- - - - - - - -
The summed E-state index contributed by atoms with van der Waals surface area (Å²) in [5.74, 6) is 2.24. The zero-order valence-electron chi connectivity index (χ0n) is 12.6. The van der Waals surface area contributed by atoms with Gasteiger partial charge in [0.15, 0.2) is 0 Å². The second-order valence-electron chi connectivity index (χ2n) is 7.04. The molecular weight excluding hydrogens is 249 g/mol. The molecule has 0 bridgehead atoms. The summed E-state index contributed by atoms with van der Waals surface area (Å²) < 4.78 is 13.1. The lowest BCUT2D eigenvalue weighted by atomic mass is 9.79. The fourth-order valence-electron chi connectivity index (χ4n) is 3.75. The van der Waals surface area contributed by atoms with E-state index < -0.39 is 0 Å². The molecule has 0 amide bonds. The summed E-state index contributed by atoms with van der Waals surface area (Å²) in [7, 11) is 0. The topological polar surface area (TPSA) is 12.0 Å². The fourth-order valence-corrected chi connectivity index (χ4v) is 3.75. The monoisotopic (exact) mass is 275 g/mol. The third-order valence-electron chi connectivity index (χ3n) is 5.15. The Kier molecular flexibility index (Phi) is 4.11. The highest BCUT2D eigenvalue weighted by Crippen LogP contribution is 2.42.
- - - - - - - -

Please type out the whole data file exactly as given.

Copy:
The summed E-state index contributed by atoms with van der Waals surface area (Å²) in [5.74, 6) is 2.24. The zero-order valence-electron chi connectivity index (χ0n) is 12.6. The van der Waals surface area contributed by atoms with Gasteiger partial charge in [0.15, 0.2) is 0 Å². The second-order valence-electron chi connectivity index (χ2n) is 7.04. The molecular weight excluding hydrogens is 249 g/mol. The molecule has 0 bridgehead atoms. The summed E-state index contributed by atoms with van der Waals surface area (Å²) < 4.78 is 13.1. The lowest BCUT2D eigenvalue weighted by atomic mass is 9.79. The fourth-order valence-electron chi connectivity index (χ4n) is 3.75. The van der Waals surface area contributed by atoms with E-state index < -0.39 is 0 Å². The molecule has 0 amide bonds. The summed E-state index contributed by atoms with van der Waals surface area (Å²) in [7, 11) is 0. The topological polar surface area (TPSA) is 12.0 Å². The fourth-order valence-corrected chi connectivity index (χ4v) is 3.75. The monoisotopic (exact) mass is 275 g/mol. The third-order valence-electron chi connectivity index (χ3n) is 5.15. The Kier molecular flexibility index (Phi) is 4.11. The highest BCUT2D eigenvalue weighted by Crippen LogP contribution is 2.42.